Reducing the size and weight of medical MRI equipment by more than half
A team led by Dr. Seog-Whan Kim and Dr. Young-Sik Jo at the Superconductivity Research Center of the Korea Electrotechnology Research Institute has developed a superconducting insulation technology that can significantly reduce the size and weight of medical magnetic resonance imaging (MRI) equipment.
MRI transmits a high-frequency magnetic field of thousands of hertz to the human body and displays the image signals generated from atomic nuclei in the body in a 2-D or 3-D cross-sectional image. It does not use radiation like X-rays and CT, so it is safe, and the required angle in the body can be freely chosen. It has very high resolution and is widely used in modern medicine.
Resolution is the most important thing for an accurate MRI diagnosis, and a stronger magnetic field results in better quality. Most existing MRIs use a superconducting electromagnet to create a powerful magnetic field. Superconductivity is the phenomenon in which metal or a compound that is cooled below a certain temperature exhibits almost no resistance to current flow. Using this principle, a superconducting electromagnet has "zero" electric resistance and much more current can flow through it than copper wire with the same cross-sectional area, which significantly improves the performance of MRI equipment.
However, superconducting electromagnets have a major flaw. Beyond a certain voltage, part of the superconducting wire can suddenly escape the superconducting state. In this case, it causes greater resistance than normal metal, and eventually heats up and burns. This phenomenon hasn't been clearly explained yet, and there is no solution.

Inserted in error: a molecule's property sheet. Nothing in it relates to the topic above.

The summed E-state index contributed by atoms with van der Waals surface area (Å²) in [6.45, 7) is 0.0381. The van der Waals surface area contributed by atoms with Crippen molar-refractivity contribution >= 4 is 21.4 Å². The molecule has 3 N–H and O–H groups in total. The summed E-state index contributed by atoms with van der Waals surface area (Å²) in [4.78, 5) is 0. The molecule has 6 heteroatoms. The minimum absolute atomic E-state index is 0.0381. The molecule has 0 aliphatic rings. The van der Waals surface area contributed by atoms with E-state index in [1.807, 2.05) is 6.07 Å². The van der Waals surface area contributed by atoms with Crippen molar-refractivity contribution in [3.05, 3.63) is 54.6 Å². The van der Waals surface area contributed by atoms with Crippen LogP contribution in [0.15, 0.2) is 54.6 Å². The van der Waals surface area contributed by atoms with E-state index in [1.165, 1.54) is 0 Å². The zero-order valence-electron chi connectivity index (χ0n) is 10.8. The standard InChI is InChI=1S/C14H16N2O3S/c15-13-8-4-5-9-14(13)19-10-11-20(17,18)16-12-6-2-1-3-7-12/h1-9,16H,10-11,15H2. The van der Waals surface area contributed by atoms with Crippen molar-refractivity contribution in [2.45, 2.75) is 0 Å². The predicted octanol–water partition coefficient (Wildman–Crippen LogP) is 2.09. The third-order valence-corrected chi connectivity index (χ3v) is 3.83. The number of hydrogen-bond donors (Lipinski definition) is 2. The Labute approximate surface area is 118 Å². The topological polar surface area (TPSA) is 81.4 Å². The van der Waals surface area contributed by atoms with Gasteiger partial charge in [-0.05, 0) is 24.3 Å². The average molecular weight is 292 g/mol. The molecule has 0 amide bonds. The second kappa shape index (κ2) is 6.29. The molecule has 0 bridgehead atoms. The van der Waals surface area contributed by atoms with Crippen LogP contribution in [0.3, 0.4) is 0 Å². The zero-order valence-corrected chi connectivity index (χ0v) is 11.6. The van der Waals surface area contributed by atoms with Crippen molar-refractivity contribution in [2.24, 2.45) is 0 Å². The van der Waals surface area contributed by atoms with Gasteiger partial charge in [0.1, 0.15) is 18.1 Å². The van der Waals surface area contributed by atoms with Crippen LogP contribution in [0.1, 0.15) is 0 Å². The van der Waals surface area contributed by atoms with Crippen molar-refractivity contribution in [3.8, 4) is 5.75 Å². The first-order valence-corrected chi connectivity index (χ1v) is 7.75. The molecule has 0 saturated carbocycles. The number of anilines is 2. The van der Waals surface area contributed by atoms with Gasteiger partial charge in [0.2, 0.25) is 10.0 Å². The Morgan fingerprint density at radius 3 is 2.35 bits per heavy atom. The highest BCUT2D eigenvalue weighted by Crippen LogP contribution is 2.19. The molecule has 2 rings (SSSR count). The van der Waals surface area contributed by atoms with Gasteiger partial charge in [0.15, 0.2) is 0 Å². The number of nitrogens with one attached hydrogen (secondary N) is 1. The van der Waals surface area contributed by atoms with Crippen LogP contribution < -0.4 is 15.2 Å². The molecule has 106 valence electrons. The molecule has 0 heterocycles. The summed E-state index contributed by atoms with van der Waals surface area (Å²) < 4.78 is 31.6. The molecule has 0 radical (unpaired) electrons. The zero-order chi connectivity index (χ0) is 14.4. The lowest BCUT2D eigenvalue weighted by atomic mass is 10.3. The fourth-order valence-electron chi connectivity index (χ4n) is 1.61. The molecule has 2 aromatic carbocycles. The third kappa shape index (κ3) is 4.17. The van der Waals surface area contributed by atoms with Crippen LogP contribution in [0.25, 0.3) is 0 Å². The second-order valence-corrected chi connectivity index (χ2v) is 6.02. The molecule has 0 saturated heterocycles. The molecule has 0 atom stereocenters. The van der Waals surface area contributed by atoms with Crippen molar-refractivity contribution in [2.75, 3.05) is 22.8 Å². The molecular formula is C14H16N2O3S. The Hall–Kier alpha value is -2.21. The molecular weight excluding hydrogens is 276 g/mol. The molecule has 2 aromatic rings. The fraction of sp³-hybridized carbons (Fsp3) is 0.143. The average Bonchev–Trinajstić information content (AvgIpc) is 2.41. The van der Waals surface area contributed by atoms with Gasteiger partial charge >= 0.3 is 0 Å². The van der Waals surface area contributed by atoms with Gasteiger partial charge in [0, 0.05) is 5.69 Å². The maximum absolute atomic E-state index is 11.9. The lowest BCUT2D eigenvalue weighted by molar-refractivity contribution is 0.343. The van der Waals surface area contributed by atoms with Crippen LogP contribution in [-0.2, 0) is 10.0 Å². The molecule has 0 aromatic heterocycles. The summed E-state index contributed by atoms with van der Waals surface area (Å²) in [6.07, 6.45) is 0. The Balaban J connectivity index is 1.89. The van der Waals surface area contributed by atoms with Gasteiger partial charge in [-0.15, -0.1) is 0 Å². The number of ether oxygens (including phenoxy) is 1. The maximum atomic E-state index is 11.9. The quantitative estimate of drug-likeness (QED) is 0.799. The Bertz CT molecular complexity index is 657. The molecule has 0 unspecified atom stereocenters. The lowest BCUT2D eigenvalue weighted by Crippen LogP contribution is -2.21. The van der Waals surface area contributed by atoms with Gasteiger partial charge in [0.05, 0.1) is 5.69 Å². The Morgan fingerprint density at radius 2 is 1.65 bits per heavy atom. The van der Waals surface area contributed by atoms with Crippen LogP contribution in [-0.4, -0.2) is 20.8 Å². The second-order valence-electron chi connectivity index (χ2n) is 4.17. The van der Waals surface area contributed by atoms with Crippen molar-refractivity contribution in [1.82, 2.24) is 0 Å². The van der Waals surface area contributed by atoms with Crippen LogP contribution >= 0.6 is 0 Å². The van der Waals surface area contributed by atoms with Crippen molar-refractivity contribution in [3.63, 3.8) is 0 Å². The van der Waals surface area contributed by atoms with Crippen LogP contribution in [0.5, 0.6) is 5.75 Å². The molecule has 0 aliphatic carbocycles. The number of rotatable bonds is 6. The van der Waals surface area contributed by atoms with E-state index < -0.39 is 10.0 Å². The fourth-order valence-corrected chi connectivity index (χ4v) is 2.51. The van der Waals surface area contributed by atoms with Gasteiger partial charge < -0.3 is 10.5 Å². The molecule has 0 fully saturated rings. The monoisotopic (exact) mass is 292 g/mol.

In order to prevent one superconducting wire from burning, 10 times more copper is currently used to wrap superconducting wire. Copper is a kind of insurance, carrying the current until a circuit breaker is activated by an overheated superconducting wire. This method uses a lot of copper and enlarges the entire volume and weight so much that the superconducting wires can't be used as much. Also, such a large amount of copper is the main reason that MRI equipment is big and heavy.
The KERI research team developed smart insulation technology that can solve the heating issue, thus significantly reducing the amount of copper used. This special technology performs insulation during normal operation so that electricity doesn't leak, and when the superconducting wire starts heating, it automatically transforms into a conductor to help electricity flow between lines.
Whereas a large amount of copper was needed in the past for each line to handle electricity, smart insulation technology can allow the distribution of electricity with nearby wires in the case of heating, so the amount of copper surrounding superconducting wire can be significantly reduced. Thus, a compact superconducting electromagnet with less risk and high current density is possible.
The developers said, "Applying smart insulation technology to MRI equipment can reduce the amount of copper by half, which means that the size of MRI equipment can be reduced by more than half," adding, "Hospitals face many difficulties due to the size and weight of MRI equipment, and this technology will enable a smaller size and lighter weight."
The research team expects that this technology will be of interest to officials of hospitals with MRI equipment, and is working on technology transfer and commercialization.